In the face of stark opposition from non-Islamist parties, the Muslim Brotherhood rushed through approval of a draft constitution. Protests planned for Saturday threaten to set off violence among Egypt's rival camps.
Egypt's constitutional assembly began working to pass a heavily criticized draft constitution on Thursday (29.11.2012). The assembly was made up almost entirely of members of the Muslim Brotherhood and Salafists, since liberal and secular representatives had walked out of the assembly last week in protest at the controversial decree passed by Egyptian President Mohamed Morsi
That decree gave the assembly an additional two months to write a constitution, but some see Morsi behind the recent push to get a draft finished, as he wants to ratify the document ahead of a ruling by the country's highest court that could declare the assembly null and void.
Morsi's decree gave the assembly immunity from judicial oversight, but the impending ruling from the country's top judges could severely damage the constitution's credibility.
The constitution needs to be put to a referendum within 30 days. The details of how that will happen remain unclear as such a vote must be observed by members of the judiciary - and many judges have gone on strike to protest Morsi's decree.
A new article has been added to the constitution to allow the upper house of parliament, which is dominated by Islamists, to take over legislative duties until representatives of the lower house are elected - a power previously held by the president.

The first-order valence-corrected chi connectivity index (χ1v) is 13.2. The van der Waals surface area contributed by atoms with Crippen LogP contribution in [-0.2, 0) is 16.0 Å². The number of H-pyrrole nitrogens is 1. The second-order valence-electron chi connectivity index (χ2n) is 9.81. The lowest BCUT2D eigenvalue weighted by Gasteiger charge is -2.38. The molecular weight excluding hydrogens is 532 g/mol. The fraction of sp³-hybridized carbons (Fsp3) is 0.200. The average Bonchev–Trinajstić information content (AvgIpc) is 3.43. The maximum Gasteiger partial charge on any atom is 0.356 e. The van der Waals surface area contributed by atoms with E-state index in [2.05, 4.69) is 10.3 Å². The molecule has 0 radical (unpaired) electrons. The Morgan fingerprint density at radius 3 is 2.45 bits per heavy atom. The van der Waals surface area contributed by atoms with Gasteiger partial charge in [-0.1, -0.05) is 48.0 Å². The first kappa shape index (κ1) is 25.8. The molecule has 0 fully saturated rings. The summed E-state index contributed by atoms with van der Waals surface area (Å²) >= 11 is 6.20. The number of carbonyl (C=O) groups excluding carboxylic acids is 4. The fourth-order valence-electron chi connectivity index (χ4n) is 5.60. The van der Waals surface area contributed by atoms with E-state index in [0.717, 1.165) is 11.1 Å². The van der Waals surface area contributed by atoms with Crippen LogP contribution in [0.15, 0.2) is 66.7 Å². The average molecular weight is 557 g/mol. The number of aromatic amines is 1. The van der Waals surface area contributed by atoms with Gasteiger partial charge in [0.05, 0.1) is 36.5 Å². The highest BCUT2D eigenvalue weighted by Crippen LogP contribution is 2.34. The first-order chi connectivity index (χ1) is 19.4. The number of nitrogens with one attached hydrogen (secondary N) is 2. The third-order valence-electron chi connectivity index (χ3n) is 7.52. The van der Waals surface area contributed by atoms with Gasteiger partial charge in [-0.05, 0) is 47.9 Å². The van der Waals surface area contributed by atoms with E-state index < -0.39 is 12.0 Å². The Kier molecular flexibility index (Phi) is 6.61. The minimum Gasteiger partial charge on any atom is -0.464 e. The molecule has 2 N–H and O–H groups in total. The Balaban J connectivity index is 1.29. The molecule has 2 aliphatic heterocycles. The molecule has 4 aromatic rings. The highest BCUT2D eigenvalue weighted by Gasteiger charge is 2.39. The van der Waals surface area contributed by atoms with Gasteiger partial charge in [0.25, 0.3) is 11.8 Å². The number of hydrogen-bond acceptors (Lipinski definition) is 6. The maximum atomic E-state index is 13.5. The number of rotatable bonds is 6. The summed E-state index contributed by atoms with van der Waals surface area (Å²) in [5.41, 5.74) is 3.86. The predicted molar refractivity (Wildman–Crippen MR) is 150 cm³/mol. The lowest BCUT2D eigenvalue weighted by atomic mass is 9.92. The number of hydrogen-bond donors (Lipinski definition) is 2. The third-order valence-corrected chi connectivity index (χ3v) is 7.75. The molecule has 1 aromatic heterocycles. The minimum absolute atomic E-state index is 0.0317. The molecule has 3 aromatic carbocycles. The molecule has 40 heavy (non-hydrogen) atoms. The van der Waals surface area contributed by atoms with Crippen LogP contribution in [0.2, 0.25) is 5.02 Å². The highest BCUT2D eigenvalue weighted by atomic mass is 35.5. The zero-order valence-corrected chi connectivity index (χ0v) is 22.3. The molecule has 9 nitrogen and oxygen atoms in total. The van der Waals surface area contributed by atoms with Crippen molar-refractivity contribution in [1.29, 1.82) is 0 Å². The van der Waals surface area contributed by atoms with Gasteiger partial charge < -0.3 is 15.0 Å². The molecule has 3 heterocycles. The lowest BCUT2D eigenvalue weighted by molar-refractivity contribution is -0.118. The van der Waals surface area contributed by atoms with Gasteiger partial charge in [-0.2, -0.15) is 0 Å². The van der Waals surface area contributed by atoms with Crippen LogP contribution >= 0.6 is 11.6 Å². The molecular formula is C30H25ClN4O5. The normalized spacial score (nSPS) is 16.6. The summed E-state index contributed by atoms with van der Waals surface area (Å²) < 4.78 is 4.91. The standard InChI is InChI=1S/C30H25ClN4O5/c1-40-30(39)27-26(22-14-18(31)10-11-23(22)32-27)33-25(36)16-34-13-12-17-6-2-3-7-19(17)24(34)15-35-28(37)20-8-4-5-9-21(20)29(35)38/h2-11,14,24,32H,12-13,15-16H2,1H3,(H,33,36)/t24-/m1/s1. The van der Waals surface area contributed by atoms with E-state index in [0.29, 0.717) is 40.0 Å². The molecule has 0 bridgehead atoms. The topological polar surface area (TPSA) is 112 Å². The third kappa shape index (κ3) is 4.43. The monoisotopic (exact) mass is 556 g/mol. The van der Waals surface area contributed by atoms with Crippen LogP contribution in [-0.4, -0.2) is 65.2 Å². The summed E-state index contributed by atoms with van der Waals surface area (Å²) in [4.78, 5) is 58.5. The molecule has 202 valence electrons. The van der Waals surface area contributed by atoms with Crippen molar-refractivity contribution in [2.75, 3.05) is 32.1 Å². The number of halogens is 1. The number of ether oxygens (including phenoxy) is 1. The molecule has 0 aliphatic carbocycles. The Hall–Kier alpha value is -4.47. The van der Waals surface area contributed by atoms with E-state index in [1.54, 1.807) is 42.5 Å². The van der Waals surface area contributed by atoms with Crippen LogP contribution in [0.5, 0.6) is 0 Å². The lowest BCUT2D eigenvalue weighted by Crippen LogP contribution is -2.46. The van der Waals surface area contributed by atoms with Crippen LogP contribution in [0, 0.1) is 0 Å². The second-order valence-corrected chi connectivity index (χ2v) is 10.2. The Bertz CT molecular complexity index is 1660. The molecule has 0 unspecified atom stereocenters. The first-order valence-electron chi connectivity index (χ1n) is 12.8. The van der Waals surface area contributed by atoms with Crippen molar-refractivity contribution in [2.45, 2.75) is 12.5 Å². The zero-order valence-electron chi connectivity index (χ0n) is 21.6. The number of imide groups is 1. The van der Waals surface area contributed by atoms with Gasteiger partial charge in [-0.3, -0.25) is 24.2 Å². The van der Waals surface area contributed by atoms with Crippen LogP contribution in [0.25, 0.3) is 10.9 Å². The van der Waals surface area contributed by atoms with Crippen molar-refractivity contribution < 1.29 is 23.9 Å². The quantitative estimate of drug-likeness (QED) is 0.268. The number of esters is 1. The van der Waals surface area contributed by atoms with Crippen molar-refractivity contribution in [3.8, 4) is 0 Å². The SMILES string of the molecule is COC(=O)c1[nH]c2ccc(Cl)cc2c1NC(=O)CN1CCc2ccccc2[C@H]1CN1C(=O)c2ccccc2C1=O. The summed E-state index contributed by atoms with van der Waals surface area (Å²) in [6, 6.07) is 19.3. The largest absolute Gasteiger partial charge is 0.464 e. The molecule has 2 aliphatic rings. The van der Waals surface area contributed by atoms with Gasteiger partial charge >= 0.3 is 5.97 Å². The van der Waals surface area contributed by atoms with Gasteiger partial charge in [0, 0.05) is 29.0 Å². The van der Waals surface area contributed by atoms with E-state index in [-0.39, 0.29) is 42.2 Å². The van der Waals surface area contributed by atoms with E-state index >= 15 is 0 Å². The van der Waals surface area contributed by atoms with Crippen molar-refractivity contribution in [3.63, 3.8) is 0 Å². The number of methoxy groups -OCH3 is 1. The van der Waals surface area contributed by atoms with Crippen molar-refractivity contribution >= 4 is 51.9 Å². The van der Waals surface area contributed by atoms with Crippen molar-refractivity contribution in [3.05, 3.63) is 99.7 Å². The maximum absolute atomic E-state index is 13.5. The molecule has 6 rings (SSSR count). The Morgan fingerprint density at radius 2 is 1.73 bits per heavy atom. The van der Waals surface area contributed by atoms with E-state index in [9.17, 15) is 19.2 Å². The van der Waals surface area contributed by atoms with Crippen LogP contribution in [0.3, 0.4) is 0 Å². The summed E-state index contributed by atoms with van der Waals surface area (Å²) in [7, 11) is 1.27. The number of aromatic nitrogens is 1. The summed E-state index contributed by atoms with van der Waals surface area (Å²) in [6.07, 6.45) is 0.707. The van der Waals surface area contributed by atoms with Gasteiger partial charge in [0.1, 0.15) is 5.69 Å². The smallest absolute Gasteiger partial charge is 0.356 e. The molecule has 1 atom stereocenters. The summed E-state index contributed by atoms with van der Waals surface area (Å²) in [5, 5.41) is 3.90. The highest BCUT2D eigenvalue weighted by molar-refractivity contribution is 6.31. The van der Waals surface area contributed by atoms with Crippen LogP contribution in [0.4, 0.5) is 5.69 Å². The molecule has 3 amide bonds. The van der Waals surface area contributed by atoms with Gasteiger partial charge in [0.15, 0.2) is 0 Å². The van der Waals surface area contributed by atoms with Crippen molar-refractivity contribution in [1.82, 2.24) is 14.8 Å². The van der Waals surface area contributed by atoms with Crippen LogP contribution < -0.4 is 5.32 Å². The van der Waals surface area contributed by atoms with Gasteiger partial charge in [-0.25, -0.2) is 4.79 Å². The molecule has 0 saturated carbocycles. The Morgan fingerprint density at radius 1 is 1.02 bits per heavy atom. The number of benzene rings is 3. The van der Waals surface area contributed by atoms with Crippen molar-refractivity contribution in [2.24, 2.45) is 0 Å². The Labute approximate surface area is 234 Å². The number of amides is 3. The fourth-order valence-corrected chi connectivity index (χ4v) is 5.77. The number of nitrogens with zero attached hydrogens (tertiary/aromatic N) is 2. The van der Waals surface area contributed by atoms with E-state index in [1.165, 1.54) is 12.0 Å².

Beginning of an Islamist state
Many observers have said the draft constitution would establish an Islamic state similar to Saudi Arabia. On top of that, the document calls for a National Security Council, which would cement the independence of the military from civilian oversight.
"This council will discuss everything related to the military and its budget, and will affect the whole of the parliament to supervise the military budget," said Mohamed Zaraa, a project manager at the Cairo Institute for Human Rights.
Under certain conditions, civilians will also be tried by military tribunals, which are not subject to any judicial standards. But, according to Zaraa, the military insisted on keeping the tribunals active.
"In the original draft it was stated that civilians could not be referred to the military courts," he said. "The military refused to accept this."
The draft constitution also limits freedom of expression, according to Heba Morayef, director of Human Rights Watch Egypt. One article forbids insulting the Prophet Muhammad, while another allows for the possibility of trials of atheists who express their views in public.
Chance of violence increases
Anger among non-Islamists is likely to increase. A major demonstration is planned for Friday with liberals and secular party members taking to Tahrir Square, which they have occupied for over a week. Many of the people there were shocked by the announcement that the Muslim Brotherhood and the Salafists also planned to demonstrate their support for Morsi at Tahrir Square on Saturday.
"We occupy this square, why do they want to provoke us," said 25-year-old Mohamed. "If they really demonstrate here on Saturday it could lead to bloodshed."
Though the Muslim Brotherhood has said it will move its planned protests from Tahrir Square to prevent unrest, the organization presented Morsi as a democratic leader in a recent statement.
"The democratically elected president has decided to bring the march to democracy to its conclusion," the statement said, ignoring the recent demonstrations protesting Morsi and the make-up of the constitutional assembly.
Each week DW brings you personal stories from around the globe.